I mean the magnitude of the change of the season. That’s when it hit me. That moment. Very self-aware I know. Here’s the deal. I had a season come for me that I didn’t have the tools for, even though I thought I had it all figured out. And today it’s made me really passionate about talking about seasons of life and learning how to move from season to season with more grace and faith and honesty. And hope.
We’re kicking off a new series on the AllMomDoes podcast today, a series we’re calling seasons. You know, it feels like just about the time you figure out how to navigate being pregnant or the adoption process, a baby arrives on the scene. And now you’re faced with a whole new season of learning how to live with a baby in tow.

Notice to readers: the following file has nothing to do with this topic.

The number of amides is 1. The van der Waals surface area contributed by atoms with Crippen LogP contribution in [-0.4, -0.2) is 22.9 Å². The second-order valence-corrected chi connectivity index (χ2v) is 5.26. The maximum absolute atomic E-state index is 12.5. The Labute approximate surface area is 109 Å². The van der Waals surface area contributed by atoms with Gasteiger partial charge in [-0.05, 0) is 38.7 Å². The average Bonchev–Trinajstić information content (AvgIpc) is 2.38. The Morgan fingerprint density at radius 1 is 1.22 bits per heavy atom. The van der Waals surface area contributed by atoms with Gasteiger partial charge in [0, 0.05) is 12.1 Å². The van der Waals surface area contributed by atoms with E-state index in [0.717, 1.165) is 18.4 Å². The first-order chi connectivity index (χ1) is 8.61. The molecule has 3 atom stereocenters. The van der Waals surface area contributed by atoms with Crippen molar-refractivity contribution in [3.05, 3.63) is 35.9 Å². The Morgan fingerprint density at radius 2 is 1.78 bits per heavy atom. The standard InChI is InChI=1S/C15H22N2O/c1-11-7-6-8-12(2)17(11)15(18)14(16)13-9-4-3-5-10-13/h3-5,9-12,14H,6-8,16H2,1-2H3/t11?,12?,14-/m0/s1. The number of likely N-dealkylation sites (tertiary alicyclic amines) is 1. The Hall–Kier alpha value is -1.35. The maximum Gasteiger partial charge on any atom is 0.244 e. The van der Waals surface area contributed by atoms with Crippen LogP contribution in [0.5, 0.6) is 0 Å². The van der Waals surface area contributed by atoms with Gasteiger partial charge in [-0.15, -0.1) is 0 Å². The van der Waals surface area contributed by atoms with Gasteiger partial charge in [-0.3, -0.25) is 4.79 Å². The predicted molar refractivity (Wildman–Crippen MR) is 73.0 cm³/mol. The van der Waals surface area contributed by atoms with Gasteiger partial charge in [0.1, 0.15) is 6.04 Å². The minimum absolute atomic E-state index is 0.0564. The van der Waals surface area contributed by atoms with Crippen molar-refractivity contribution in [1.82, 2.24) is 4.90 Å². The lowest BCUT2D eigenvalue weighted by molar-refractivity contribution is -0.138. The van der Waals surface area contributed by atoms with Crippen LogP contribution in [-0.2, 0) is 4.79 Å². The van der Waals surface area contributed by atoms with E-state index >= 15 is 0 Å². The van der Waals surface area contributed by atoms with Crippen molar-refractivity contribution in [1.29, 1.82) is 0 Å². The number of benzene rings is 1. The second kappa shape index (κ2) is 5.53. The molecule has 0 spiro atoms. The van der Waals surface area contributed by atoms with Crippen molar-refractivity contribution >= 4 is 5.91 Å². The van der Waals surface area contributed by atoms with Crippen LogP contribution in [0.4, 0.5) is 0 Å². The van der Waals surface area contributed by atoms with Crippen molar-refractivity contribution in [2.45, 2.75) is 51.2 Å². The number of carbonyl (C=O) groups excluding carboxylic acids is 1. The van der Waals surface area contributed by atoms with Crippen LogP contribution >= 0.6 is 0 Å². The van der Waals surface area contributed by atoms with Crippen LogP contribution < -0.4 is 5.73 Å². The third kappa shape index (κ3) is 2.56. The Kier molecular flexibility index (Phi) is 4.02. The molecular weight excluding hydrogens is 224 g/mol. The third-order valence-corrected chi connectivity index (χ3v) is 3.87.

About the time you figured out how to lean into baby life that baby becomes a toddler and that’s a whole new game. And then if you add a sibling or two to your child’s life, there’s a new season that comes with that. So even though we might look at our experience as moms, as a long season of motherhood, there are seasons within that season that surprise us, that challenge us that require us to let go of some of the things that we’ve been doing and to reach for others. It happens in our marriages with our families of origin in our church lives, careers, seasons are always changing.